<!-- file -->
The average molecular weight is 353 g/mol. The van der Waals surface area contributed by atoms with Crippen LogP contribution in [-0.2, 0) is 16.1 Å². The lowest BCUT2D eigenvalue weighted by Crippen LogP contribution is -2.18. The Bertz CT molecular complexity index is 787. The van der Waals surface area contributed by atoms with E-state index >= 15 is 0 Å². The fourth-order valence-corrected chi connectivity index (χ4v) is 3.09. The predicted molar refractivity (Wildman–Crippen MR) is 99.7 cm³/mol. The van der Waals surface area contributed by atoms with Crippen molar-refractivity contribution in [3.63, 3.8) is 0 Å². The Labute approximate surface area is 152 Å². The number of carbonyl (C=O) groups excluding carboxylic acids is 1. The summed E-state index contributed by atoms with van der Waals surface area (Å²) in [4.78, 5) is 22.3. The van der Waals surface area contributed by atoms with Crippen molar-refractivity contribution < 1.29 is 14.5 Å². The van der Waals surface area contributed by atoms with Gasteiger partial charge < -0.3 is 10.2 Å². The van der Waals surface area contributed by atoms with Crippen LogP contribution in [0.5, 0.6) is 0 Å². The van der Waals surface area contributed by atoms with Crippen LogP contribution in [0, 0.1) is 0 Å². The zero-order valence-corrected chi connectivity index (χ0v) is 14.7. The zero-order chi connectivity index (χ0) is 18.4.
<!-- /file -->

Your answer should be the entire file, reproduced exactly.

The average molecular weight is 353 g/mol. The van der Waals surface area contributed by atoms with Crippen LogP contribution in [-0.2, 0) is 16.1 Å². The lowest BCUT2D eigenvalue weighted by Crippen LogP contribution is -2.18. The Bertz CT molecular complexity index is 787. The van der Waals surface area contributed by atoms with E-state index >= 15 is 0 Å². The fourth-order valence-corrected chi connectivity index (χ4v) is 3.09. The predicted molar refractivity (Wildman–Crippen MR) is 99.7 cm³/mol. The van der Waals surface area contributed by atoms with Crippen molar-refractivity contribution in [3.63, 3.8) is 0 Å². The Labute approximate surface area is 152 Å². The number of carbonyl (C=O) groups excluding carboxylic acids is 1. The summed E-state index contributed by atoms with van der Waals surface area (Å²) in [4.78, 5) is 22.3. The van der Waals surface area contributed by atoms with Crippen molar-refractivity contribution < 1.29 is 14.5 Å². The van der Waals surface area contributed by atoms with Gasteiger partial charge < -0.3 is 10.2 Å². The van der Waals surface area contributed by atoms with Crippen LogP contribution in [0.5, 0.6) is 0 Å². The van der Waals surface area contributed by atoms with Crippen LogP contribution in [0, 0.1) is 0 Å². The zero-order valence-corrected chi connectivity index (χ0v) is 14.7. The zero-order chi connectivity index (χ0) is 18.4.